Francis Reddy | EurekAlert!
Further information:
http://www.nasa.gov
http://www.nasa.gov/mission_pages/GLAST/news/space_invaders.html

More articles from Physics and Astronomy:

nachricht A 100-year-old physics problem has been solved at EPFL
23.06.2017 | Ecole Polytechnique Fédérale de Lausanne

nachricht Quantum thermometer or optical refrigerator?
23.06.2017 | National Institute of Standards and Technology (NIST)

All articles from Physics and Astronomy >>>

The most recent press releases about innovation >>>

Die letzten 5 Focus-News des innovations-reports im Überblick:

Im Focus: Can we see monkeys from space? Emerging technologies to map biodiversity

An international team of scientists has proposed a new multi-disciplinary approach in which an array of new technologies will allow us to map biodiversity and the risks that wildlife is facing at the scale of whole landscapes. The findings are published in Nature Ecology and Evolution. This international research is led by the Kunming Institute of Zoology from China, University of East Anglia, University of Leicester and the Leibniz Institute for Zoo and Wildlife Research.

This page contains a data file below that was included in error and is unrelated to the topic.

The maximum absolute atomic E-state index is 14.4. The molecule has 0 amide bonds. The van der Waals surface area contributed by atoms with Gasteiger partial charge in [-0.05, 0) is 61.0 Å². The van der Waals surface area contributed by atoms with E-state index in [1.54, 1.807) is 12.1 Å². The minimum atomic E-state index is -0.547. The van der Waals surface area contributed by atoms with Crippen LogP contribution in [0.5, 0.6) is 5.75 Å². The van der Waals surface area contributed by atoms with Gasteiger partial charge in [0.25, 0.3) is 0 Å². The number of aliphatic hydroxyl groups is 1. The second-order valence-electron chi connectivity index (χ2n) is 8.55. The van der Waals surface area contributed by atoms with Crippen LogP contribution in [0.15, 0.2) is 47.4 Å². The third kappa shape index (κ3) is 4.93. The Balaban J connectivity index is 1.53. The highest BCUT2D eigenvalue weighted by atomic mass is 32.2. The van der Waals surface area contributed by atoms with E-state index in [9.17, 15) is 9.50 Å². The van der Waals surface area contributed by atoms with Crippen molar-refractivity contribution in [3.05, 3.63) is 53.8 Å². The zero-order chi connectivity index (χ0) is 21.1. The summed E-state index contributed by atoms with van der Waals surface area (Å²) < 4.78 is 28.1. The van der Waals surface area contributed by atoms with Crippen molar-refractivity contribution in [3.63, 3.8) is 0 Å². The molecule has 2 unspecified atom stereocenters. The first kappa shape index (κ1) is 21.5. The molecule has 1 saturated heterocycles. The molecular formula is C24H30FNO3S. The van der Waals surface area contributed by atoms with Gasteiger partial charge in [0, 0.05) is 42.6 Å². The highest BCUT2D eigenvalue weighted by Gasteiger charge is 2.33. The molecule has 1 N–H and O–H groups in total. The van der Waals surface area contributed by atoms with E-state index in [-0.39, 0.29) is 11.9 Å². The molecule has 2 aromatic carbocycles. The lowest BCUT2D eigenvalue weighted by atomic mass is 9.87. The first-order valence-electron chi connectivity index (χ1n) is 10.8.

Using a combination of satellite and ground data, the team proposes that it is now possible to map biodiversity with an accuracy that has not been previously...

Im Focus: Climate satellite: Tracking methane with robust laser technology

Heatwaves in the Arctic, longer periods of vegetation in Europe, severe floods in West Africa – starting in 2021, scientists want to explore the emissions of the greenhouse gas methane with the German-French satellite MERLIN. This is made possible by a new robust laser system of the Fraunhofer Institute for Laser Technology ILT in Aachen, which achieves unprecedented measurement accuracy.

Methane is primarily the result of the decomposition of organic matter. The gas has a 25 times greater warming potential than carbon dioxide, but is not as...

Im Focus: How protons move through a fuel cell